Praise be to Allah.
Gossip is a major sin, and undoubtedly all Muslims know this, and they know the punishment that Allah will inflict on the one who gossips. The seriousness of this sin is due to two reasons:
1- It has to do with people’s rights, so it is more serious because it involves wrongdoing against people.
2- It is an easy sin that most people commit, except those on whom Allah has mercy. People usually regard easy things as insignificant although they are serious before Allah.
With regard to expiation for gossiping, it is essential to note a few important points:
Firstly: In a number of fatwas (rulings/answers) on our site we have pointed out that expiation for gossip includes praying for forgiveness for the one you gossiped about, and making du’a (supplicating) for him, and praising him in his absence. We hope that the reader will look at these fatwas and read the words of the scholars. See the answers to questions no. 6308, 23328, 52807 and 65649.
Secondly: Stating that praying for forgiveness is the expiation for gossip does not mean that it is sufficient. The basic principle is that sins cannot be erased except by sincere repentance which is accompanied by giving up the sin, regretting it, resolving not to go back to it and being sincere at heart in one’s dealings with the Creator, may He be glorified. Then there is the hope if one repents in this manner, that Allah will forgive him his sins and pardon his errors.
With regard to people’s rights and transgressions against people, they can only be expiated if the people affected pardon him and forgive him. The evidence for this is in the sunnah (teachings) of the Prophet (peace and blessings of Allah be upon him), who said: “Whoever has wronged his brother with regard to his honour or something, let him ask him for forgiveness before the time when there will be neither dinar nor dirham, and if he has any good deeds it will be taken from him in proportion to the wrong he did, and if he does not have any hasanat (good deeds), some of the other person's sayyiat (evil deeds) will be taken and given to him to bear.” [al-Bukhari]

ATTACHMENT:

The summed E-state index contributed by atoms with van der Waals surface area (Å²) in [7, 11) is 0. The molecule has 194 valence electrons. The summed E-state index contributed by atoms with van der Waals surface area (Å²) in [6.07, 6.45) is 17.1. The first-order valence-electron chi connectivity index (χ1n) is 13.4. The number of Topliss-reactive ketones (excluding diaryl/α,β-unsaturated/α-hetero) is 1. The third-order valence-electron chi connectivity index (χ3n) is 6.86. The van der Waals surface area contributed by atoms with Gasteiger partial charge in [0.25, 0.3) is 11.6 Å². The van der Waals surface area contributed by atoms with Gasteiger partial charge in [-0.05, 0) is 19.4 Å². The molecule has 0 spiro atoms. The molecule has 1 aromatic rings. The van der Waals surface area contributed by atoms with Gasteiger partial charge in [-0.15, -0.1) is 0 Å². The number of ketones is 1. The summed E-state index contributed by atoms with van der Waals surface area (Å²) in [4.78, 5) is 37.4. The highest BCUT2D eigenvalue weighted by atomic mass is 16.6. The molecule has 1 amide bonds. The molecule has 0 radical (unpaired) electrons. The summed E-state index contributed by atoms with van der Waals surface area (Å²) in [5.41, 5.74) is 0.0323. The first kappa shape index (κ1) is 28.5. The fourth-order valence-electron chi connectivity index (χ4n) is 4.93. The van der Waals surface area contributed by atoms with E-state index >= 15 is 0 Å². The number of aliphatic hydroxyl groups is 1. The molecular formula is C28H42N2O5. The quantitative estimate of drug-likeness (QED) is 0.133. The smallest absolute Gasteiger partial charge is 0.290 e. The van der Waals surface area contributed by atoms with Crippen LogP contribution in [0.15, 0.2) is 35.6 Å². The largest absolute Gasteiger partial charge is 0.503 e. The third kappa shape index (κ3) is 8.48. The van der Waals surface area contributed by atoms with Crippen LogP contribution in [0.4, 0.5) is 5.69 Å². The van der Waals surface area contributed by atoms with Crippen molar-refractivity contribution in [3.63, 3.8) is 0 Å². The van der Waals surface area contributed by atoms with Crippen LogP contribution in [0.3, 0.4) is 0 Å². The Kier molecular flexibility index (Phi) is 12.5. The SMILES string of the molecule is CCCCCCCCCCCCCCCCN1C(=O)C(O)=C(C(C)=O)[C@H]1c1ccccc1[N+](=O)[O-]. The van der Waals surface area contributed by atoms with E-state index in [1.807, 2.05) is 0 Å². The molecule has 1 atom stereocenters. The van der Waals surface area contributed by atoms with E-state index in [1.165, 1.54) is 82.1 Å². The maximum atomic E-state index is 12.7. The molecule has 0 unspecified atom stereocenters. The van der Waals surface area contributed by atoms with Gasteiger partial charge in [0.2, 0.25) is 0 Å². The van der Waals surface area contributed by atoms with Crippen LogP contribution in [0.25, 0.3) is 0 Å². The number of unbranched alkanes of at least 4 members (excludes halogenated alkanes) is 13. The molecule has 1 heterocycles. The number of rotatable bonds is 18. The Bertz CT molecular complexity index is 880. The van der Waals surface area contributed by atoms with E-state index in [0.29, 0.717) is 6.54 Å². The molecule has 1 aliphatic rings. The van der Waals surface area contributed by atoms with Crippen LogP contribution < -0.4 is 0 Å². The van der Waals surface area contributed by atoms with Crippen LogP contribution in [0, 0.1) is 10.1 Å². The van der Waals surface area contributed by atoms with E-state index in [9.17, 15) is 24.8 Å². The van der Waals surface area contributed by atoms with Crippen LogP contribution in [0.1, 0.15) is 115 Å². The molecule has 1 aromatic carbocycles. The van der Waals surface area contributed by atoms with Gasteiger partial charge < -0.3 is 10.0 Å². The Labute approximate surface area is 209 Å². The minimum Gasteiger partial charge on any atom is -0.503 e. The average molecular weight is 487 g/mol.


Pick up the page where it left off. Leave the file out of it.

The command is to seek forgiveness for wrongdoing before scores are settled among people on the Day of Reckoning, when scores will be settled with hasanat and sayyiat and true losses will be borne by those who wronged people with regard to their wealth, honour and blood.
Thirdly: What the one who wants to free himself of the sin of gossip must do is strive hard to seek forgiveness from the one whom he gossiped about, and ask him to pardon him, and apologize to him with kind and good words, and he should be as humble as he can in this, even if he has to buy an extremely valuable gift or offer financial help. The scholars have stated that all of this is permissible when it comes to restoring people’s rights.
Because the scholars among the righteous salaf (predecessors) and fuqaha (jurists) thought that seeking people’s forgiveness for gossip might lead – in some cases – to greater evils such as grudges or breaking of ties, and people might feel resentment and grudges to an extent that is known only to Allah, most of the scholars granted concessions allowing one not to seek forgiveness (from the victim), and they hoped that it would be sufficient to pray for forgiveness for the victim of gossip and make du’a (supplication) for him and praise him in his absence.
Other scholars were of the view that nothing could expiate for gossip but the forgiveness of the one who was wronged. But the correct view is that if the one who gossiped repents sincerely, he does not have to tell the one about whom he gossiped about it, especially if he fears that this would cause more trouble, as is usually the case.
Praying for forgiveness for the one he gossiped about is an exceptional case and is a case of necessity dictated by sharee’ah (Islamic law), where warding off harm takes precedence over bringing benefits.
From the above it may be understood that the one who regards the sin of gossip as insignificant on the basis that praying for forgiveness is sufficient to expiate this sin is incorrect. His thinking is wrong for three reasons:
1- He forgets that the basic condition for repentance is regret, giving up the sin and sincerely repenting to Allah. This condition may not be truly met in the case of most people.
2- The basic principle in expiation with regard to people’s rights is striving to seek their pardon. If he thinks that telling the person about the gossip will lead to a greater evil, then he may resort to praying for forgiveness for him in this case, otherwise the basic principle is that he should seek pardon from the one whom he wronged.
3- This shows you that if the person who was gossiped about has heard about what another man has said about him, then – in this case – it is essential to seek forgiveness from him directly, so that the harm suffered by the victim will be undone and his resentment may be dispelled. If he does not pardon or forgive, then there is no option after that but to pray for forgiveness for him and make du’a (supplication) for him.